At Mailinator, protecting customer data is a top priority. We take the responsibility of securing it very seriously.
Mailinator's architecture is built to be secure and reliable. It is a multi-tier architecture where server-to-server communication occurs over a private network.
Mailinator’s payment and card information is handled by Stripe, which has been audited by an independent PCI Qualified Security Assessor and is certified as a PCI Level 1 Service Provider, the most stringent level of certification available in the payments industry. Mailinator does not directly receive credit card data.
Site Continuity and Disaster Recovery
Mailinator's architecture is built with fault tolerant capability. Each service is redundant with replication and failover.
Mailinator retains development and testing systems that are fully isolated from the production environment.
Mailinator takes data security seriously.
Public Email Domains (e.g., @mailinator.com) are intended as public domain data. There is no intended or implied privacy surrounding data sent to any Mailinator public domain. The public access of Mailinator’s public domains is, in fact, an intended goal of the usability of that service.
In contrast, Subscribers to the Mailinator service receive a “Private Domain” (e.g., something akin to yourCompanyQATesting.com). Emails sent to a Subscriber’s private domain are not public and viewable only by those subscribers.
Mailinator data stores are accessible only by servers that require access.
Mailinator conducts backups on a weekly and monthly basis. Hot backups are retained for one month. Off-net backups are retained for up to one year.
All sensitive information (including passwords, API keys, etc) is filtered from all server logs. Subscriber usage activity is stored for up to 6 weeks. No user activity is logged in the Mailinator Public system (for example, for any @mailinator.com email address).
Firewall and Encryption
Our servers are protected by Firewalls. The Mailinator web service is proxied through Cloudflare. All Mailinator web traffic is served over HTTPS. We force HTTPS for all web resources, including our REST API.
Our SMTP servers support upgrading connections to TLS encryption.
Vulnerability Scans and Penetration Testing
Mailinator monitors all third-party tools that are used within the system for security upgrades and patches. All such patches are patched promptly when new issues are reported. The Mailinator system undergoes penetration tests at least yearly. Issues that are categorized as high-impact are addressed within 30 days.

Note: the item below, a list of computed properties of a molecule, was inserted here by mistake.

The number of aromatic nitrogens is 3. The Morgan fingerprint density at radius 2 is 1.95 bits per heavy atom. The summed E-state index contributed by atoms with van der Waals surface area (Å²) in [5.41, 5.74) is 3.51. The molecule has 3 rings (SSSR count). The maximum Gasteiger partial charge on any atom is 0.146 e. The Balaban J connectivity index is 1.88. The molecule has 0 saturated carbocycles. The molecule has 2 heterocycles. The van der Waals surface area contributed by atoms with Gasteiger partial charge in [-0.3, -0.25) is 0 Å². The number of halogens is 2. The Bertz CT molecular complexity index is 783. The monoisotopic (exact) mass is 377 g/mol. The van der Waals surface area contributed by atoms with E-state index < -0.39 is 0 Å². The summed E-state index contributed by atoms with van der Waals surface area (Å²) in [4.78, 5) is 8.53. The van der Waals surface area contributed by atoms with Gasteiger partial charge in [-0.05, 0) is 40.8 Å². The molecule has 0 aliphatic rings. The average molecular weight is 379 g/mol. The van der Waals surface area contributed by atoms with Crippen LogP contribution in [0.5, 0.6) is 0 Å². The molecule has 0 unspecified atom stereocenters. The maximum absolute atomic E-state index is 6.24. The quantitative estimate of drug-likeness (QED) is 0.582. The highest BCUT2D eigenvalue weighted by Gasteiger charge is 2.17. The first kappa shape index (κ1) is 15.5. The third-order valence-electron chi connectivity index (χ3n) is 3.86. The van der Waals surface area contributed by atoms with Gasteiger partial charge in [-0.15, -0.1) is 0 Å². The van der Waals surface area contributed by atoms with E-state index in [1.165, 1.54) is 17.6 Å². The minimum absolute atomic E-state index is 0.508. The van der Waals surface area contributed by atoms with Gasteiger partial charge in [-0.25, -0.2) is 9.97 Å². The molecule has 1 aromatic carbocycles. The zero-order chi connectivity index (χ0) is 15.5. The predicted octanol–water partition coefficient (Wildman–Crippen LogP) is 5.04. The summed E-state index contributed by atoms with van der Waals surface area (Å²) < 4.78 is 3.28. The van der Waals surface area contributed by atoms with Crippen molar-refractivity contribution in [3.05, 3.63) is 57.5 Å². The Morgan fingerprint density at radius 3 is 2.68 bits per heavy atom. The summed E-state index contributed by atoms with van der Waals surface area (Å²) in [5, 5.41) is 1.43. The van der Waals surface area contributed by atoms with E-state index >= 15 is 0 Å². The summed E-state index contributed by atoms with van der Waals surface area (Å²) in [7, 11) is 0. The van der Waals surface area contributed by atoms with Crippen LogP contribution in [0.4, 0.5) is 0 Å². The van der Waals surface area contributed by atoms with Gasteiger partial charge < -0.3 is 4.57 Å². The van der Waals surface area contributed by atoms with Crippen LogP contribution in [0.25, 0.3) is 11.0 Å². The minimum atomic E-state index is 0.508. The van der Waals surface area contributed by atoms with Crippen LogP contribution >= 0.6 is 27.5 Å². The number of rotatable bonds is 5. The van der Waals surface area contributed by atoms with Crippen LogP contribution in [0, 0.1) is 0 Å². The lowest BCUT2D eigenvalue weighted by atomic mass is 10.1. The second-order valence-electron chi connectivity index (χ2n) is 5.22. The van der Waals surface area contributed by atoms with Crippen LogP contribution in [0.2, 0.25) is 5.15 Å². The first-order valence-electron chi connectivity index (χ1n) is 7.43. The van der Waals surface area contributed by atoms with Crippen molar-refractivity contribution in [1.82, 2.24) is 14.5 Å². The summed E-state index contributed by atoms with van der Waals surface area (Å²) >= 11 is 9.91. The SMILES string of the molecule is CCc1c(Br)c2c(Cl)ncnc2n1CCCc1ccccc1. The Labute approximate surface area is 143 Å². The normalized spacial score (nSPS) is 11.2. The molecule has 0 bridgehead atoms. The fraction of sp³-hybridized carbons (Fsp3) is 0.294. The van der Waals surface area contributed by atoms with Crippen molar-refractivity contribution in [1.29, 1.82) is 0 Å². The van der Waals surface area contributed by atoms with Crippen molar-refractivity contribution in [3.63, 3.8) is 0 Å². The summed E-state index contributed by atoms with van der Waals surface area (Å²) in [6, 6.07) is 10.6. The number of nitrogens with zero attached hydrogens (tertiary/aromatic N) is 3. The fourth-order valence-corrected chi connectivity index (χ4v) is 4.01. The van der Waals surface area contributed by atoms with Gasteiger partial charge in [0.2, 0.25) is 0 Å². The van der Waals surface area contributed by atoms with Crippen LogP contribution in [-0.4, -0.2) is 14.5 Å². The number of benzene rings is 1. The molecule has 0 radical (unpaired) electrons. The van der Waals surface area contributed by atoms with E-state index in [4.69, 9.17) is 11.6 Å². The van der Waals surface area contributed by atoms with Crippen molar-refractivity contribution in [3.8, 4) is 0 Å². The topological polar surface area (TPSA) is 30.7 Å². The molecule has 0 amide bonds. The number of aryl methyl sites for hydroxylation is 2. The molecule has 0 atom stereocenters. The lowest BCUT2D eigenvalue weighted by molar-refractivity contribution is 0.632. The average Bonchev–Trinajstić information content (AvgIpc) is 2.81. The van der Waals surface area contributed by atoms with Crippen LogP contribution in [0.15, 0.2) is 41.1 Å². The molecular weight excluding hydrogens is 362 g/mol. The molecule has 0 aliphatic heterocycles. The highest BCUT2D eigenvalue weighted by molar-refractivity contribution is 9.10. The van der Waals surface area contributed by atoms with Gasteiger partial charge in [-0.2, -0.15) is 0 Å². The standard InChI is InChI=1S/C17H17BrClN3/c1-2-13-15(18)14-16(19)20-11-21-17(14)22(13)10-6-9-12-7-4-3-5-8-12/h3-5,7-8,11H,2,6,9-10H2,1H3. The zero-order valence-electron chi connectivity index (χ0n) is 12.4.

Security Training and Confidentiality
Mailinator has mandatory security training for all employees. Additionally, all employees sign confidentiality agreements with Mailinator.
Secure Single Sign On (SSO)
SSO is available for Enterprise subscriptions supporting SAML.
We never store passwords in a form that can be retrieved. Mailinator stores an irreversible cryptographic hash using a function specifically designed for this purpose. Authentication sessions are invalidated when users change key information and sessions automatically expire after a period of inactivity.
We monitor and rate limit authentication attempts on all accounts. Our system automatically blocklists any IP addresses responsible for suspicious authentication activity.
We provide multiple user roles with different permissions levels within the product. Roles vary from account admins to users.
Mailinator has a defined protocol for responding to security.
Mailinator conducts software development and updates through a system of standards and repeatable tests. Code pushes to production occur through a repeatable and automated process with immediate capability for reversion if necessary.
Security and Confidentiality
All employees are trained in Security procedures pertinent to their position. All employees sign confidentiality agreements with Manybrain (Mailinator).
All credit card payments paid to Mailinator/Manybrain go through our payment processing partner, Stripe. Details about their security posture and PCI compliance can be found at Stripe’s Security page.